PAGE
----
- Associated Press - Thursday, October 20, 2011

HARRISBURG, Pa. (AP) — Gov. Tom Corbett signed a new law Thursday giving him unprecedented power to force Pennsylvania’s capital into a state-sanctioned financial recovery plan.

The bill opens the door to what observers say is the most aggressive intervention by the state government into the affairs of a Pennsylvania municipality.

It lets Corbett order a financially troubled city to obey financial plans drawn up by his appointees, including a receiver who would have the power to sell city assets, approve contracts and file for federal bankruptcy protection, but not raise taxes.

The Republican signed the legislation less than a day after the House voted — without debate and by a large margin — to approve the plan to deal with Harrisburg’s staggering debt brought on by $300 million in debt largely tied to the city’s trash incinerator.

The debt dwarfs Harrisburg’s $55 million annual operating budget, while the incinerator does not generate enough of a profit to pay off the debt.

Rep. Ronald Buxton, D-Dauphin, speaks in favor of a bill aimed at giving Pennsylvania Gov. Tom Corbett the power to force Harrisburg, Pa., into a state-sanctioned plan to deal with its staggering debt, Wednesday, Oct. 19, 2011, at the Capitol in Harrisburg. The House voted to send the measure to the governor. (AP Photo/The Patriot-News, Christine Baker)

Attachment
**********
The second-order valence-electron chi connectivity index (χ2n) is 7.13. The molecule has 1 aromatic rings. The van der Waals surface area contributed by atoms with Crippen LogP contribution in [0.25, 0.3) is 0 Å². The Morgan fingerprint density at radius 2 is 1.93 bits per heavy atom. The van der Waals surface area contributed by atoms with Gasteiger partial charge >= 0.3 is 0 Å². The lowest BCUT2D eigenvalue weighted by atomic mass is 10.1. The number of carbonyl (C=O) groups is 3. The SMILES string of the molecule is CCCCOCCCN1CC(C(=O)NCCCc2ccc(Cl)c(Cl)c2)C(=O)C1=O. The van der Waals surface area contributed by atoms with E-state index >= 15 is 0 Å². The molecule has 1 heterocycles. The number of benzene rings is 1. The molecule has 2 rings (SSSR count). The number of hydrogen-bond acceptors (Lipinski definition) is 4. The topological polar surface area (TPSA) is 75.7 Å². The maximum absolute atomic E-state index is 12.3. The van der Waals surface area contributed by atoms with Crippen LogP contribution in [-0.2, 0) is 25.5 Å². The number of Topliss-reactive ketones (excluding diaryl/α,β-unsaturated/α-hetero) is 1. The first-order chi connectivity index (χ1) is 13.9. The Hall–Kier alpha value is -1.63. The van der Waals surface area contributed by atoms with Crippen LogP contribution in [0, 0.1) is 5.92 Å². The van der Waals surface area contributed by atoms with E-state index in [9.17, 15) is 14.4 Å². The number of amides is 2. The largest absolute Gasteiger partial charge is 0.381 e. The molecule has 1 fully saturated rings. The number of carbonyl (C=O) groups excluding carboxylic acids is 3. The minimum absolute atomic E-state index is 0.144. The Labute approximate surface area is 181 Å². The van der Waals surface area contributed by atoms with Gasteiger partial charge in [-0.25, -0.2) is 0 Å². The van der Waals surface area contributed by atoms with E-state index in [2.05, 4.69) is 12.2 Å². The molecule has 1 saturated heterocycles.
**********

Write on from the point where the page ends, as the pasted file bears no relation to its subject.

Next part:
Rep. Ronald Buxton, D-Dauphin, speaks in favor of a bill aimed at ... more >

The likelihood of the bill’s passage by the Republican-controlled legislature hastened a move by a divided Harrisburg City Council to file a Chapter 9 bankruptcy petition in federal court in recent days. Judge Mary France has set a Nov. 23 court date for oral arguments on legal questions surrounding the bankruptcy petition, which could help determine whether the city’s filing will be allowed to stay in court.

Corbett said he remains a strong proponent of allowing municipal government to solve its own financial problems, but that the state must act to preserve public safety if local officials fail to act.

“I remain a strong proponent for municipal governments tackling their own problems and coming together to develop a fiscal recovery plan when necessary,” Corbett said. “But when that fails to happen, the state has to take action to ensure public safety.”

He said the new law would help enforce the Act 47 program, which is designed to help financially distressed cities recover without filing for federal bankruptcy protection.

“The bill signed into law today will help to enforce Act 47 when municipalities fail to adopt a fiscal recovery plan, making it clear that if there is a failure to act, the state will intervene,” Corbett added. “This legislation does not change the overall goal, and that goal is for distressed third-class cities to adopt and implement a fiscal recovery plan that will lead to solvency.”